Some Questions About The BATS Exclusive Listing Proposal
Last week , the new CEO of BATS, Chris Concannon, sent a letter to members of the trading community laying out his plan for the exchange. Chris is a seasoned industry veteran who has worked at the SEC, Nasdaq and Virtu Financial and certainly knows his way around the industry.
Chris spent a considerable amount of space in his letter focusing on how the industry can improve liquidity in thinly traded stocks and announced that BATS will file this proposal with the SEC:
“This month, BATS will file a rule with the SEC proposing to no longer offer trading on the BATS markets in thinly traded stocks that maintain a primary listing on other U.S. stock exchanges (Nasdaq and NYSE). Call it the “BATS Exclusive Listing Proposal…Our proposal is designed to facilitate the concentration of liquidity for these securities at the primary listing market with the goal of improving their trading experience.”
Well, we certainly didn’t see this one coming. By recommending that the some thinly traded stocks only trade on one venue, BATS is basically admitting that the current fragmented stock market has failed these companies. We admire BATS for admitting this problem and are thrilled that folks are finally proposing market based solutions to the fragmentation issue that has plagued the market for years now. While a number of industry participants have already welcomed this proposal, we have some questions on the actual details of the proposal. Let’s look at some specifics from the BATS letter:
“We believe that concentrating displayed liquidity in thinly traded stocks at a single venue will enable market participants to more efficiently form prices, and that one venue also will be better able to innovate their markets specifically for thinly traded stocks (i.e., tick size, auctions, etc.). Obviously, once a stock achieves certain liquidity and trading characteristics, it will graduate into the competitive world of multiple exchange trading. And most importantly, we are NOT advocating for a trade-at rule as part of this proposal as we believe it would be disruptive to the market.”
Question #1 – Can a unilateral rule proposal in a fragmented stock market actually work?
While BATS is making this proposal to the SEC, none of the other 8 stock exchanges (BATS has 4 exchanges) or 40 dark pools need to follow their rules. BATS states:
“Our filing with the SEC will define the characteristics of the thinly traded stocks that we believe deserve Exclusive Listings, and we hope that other markets will be encouraged by this approach and follow our lead for the benefit of issuers and investors.”
While they hope others will follow, only a SEC rule could force all stock exchanges and market centers to comply.
Question #2 – Without a trade-at component, could other market centers that are not stock exchanges still trade the illiquid stocks that are in the proposal?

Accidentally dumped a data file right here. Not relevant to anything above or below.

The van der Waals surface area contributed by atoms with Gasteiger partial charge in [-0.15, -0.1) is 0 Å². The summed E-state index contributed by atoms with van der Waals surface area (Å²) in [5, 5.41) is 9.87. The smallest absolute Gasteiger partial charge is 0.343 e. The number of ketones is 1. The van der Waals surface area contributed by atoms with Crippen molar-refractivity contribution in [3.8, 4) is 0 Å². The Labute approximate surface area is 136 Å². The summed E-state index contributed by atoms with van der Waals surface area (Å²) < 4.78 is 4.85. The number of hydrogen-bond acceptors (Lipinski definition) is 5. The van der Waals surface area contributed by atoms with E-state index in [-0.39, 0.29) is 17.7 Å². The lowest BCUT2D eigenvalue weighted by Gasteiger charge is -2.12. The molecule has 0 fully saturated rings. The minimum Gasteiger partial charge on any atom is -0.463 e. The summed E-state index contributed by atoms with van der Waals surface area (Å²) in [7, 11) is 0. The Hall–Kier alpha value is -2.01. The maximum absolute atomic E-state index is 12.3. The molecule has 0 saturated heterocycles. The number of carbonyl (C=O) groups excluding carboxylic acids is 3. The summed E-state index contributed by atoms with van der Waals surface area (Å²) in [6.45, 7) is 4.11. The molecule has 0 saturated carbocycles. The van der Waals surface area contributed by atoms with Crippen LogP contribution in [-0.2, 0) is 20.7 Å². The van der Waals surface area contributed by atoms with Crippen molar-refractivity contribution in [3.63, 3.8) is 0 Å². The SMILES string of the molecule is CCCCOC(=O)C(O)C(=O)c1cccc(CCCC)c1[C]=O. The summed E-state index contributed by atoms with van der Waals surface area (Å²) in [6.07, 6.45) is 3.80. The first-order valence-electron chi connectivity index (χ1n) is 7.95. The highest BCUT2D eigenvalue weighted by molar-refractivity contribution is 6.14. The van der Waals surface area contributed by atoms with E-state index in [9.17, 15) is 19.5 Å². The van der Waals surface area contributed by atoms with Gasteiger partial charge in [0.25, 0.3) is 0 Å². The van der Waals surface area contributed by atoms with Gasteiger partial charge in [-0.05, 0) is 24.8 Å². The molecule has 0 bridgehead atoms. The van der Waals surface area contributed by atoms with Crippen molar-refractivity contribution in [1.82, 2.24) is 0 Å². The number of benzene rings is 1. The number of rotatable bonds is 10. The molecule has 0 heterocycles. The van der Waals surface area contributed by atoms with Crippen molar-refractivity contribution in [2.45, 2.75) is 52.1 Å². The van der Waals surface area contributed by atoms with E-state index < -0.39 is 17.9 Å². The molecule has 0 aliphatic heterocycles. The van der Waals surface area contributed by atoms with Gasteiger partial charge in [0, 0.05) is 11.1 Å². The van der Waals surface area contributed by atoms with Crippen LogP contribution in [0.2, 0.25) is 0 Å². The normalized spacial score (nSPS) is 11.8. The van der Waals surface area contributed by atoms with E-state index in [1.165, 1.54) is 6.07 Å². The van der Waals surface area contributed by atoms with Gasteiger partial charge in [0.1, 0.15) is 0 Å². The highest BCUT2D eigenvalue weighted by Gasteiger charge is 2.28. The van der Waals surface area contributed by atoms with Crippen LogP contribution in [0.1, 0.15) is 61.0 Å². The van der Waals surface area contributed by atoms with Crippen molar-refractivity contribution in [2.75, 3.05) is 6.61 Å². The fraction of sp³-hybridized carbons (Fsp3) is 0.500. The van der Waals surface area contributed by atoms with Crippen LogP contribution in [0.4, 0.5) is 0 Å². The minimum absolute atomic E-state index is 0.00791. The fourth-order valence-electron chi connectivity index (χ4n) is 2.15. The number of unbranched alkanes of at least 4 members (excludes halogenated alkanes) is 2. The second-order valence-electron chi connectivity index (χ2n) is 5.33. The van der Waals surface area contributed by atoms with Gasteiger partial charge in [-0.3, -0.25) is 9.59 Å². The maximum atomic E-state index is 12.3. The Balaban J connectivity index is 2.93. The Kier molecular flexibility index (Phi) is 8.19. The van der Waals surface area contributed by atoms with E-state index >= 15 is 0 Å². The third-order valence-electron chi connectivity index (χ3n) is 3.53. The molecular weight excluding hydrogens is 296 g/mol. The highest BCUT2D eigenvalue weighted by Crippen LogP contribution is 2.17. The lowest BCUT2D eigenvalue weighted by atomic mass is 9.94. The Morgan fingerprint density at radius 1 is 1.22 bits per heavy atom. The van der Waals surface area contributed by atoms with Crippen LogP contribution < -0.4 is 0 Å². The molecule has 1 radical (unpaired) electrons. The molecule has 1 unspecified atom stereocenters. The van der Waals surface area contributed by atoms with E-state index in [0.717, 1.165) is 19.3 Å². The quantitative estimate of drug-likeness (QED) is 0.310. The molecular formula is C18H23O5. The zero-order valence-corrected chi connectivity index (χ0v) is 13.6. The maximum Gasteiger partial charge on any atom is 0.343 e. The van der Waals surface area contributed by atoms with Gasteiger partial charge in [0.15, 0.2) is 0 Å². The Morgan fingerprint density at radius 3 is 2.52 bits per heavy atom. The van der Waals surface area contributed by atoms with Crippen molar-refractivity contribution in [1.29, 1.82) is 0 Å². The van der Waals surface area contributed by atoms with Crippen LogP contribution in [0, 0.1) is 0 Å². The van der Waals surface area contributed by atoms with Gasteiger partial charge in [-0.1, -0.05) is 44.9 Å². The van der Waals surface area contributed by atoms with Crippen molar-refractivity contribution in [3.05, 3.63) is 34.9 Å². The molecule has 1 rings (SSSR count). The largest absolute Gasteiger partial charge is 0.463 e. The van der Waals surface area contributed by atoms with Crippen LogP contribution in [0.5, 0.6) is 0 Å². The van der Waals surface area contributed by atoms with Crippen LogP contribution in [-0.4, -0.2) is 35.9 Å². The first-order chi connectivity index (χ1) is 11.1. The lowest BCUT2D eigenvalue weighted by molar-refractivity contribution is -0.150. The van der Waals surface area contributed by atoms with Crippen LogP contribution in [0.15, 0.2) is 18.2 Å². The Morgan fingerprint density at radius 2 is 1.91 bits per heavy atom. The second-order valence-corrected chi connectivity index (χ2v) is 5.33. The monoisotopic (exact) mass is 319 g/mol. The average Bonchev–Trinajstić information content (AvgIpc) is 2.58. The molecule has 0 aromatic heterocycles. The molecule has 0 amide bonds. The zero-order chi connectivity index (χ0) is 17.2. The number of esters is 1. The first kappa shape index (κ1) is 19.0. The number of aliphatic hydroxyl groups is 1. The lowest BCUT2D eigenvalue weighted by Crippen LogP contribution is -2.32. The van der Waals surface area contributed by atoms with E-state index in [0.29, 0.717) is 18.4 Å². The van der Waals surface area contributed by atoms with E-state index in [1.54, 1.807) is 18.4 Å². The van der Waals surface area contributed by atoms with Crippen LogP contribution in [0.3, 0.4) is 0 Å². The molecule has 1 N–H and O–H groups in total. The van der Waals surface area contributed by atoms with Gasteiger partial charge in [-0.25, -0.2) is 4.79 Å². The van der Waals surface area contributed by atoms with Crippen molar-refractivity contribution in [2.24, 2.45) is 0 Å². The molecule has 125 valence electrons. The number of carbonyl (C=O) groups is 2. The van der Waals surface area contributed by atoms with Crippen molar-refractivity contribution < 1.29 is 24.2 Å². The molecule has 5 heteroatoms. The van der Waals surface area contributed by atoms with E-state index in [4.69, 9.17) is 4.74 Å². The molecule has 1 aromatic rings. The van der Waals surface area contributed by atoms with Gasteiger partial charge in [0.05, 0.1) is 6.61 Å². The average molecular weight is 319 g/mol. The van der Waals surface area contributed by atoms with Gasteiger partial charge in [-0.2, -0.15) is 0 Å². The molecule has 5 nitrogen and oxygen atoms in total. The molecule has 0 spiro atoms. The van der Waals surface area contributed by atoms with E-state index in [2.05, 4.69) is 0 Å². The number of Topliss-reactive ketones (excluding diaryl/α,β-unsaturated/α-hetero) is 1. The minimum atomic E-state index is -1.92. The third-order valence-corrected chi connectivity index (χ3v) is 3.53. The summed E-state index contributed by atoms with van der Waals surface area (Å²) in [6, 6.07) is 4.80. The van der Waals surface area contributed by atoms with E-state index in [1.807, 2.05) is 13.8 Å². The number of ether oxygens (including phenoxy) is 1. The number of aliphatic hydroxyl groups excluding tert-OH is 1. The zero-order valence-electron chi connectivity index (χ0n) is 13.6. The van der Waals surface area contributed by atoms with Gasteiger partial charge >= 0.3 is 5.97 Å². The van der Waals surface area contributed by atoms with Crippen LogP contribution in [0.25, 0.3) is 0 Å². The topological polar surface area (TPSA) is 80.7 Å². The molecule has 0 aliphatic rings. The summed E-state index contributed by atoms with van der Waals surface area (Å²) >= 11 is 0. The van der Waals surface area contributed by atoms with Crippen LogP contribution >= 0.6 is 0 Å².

In other words, the BATS proposal does not deal with the internalization issue. While we will wait to see all the details of the proposal, the wording in the BATS letter implies that internalizing market makers will still be able to offer meaningless sub-penny price improvement and step ahead of displayed liquidity.
For example, suppose the market for an illiquid stock is $10.00 bid, offered at $10.20. An investor looking to buy the stock posts a limit order to buy 500 shares and creates a new bid at $10.05. The market for the stock is now $10.05 bid, offered at $10.20. Now suppose a retail investor places a market order to sell 500 shares. An internalizing market maker can step ahead of the lit bid and buy the stock for $10.05001. In our example, the investor who tightened the spread and added to price discovery was disadvantaged by the internalizing market maker. The BATS proposal does nothing to rectify this problem.
Question #3 – Is this proposal an attempt to get regulators to back away from the tick size pilot?
BATS has been a vocal opponent of the trade-at component of the tick size pilot program which could be very difficult and potentially expensive for the stock exchanges to implement. BATS suggested their plan was easy to implement:
“We view this proposal as a non-disruptive modification to U.S. equity market structure that BATS, other exchanges and the industry at large can implement with very little technical impact to the industry and its many participants.”
The new BATS proposal could potentially save them and other industry participants significant costs if the tick size pilot was scrapped in favor of their new plan
Question #4 – Why didn’t BATS seek to make the proposal a joint effort with the two listings exchanges, NYSE and NASDAQ?
According to a WSJ interview “the CEO (Concannon) said he hadn’t sought out opinions on the proposal from NYSE President Tom Farley or Nasdaq CEO Robert Greifeld because he wanted the idea to be debated publicly.”
Seems kind of strange to us. We think the proposal would have carried a lot more weight had it been a coordinated effort from all the stock exchanges.
While we are very happy to see a major exchange finally admit that there are serious problems with fragmentation, we will reserve final judgement on the BATS proposal until after we have read the entire plan once it’s filed with the SEC. But upon first glance, we think there are some questions that need to be addressed.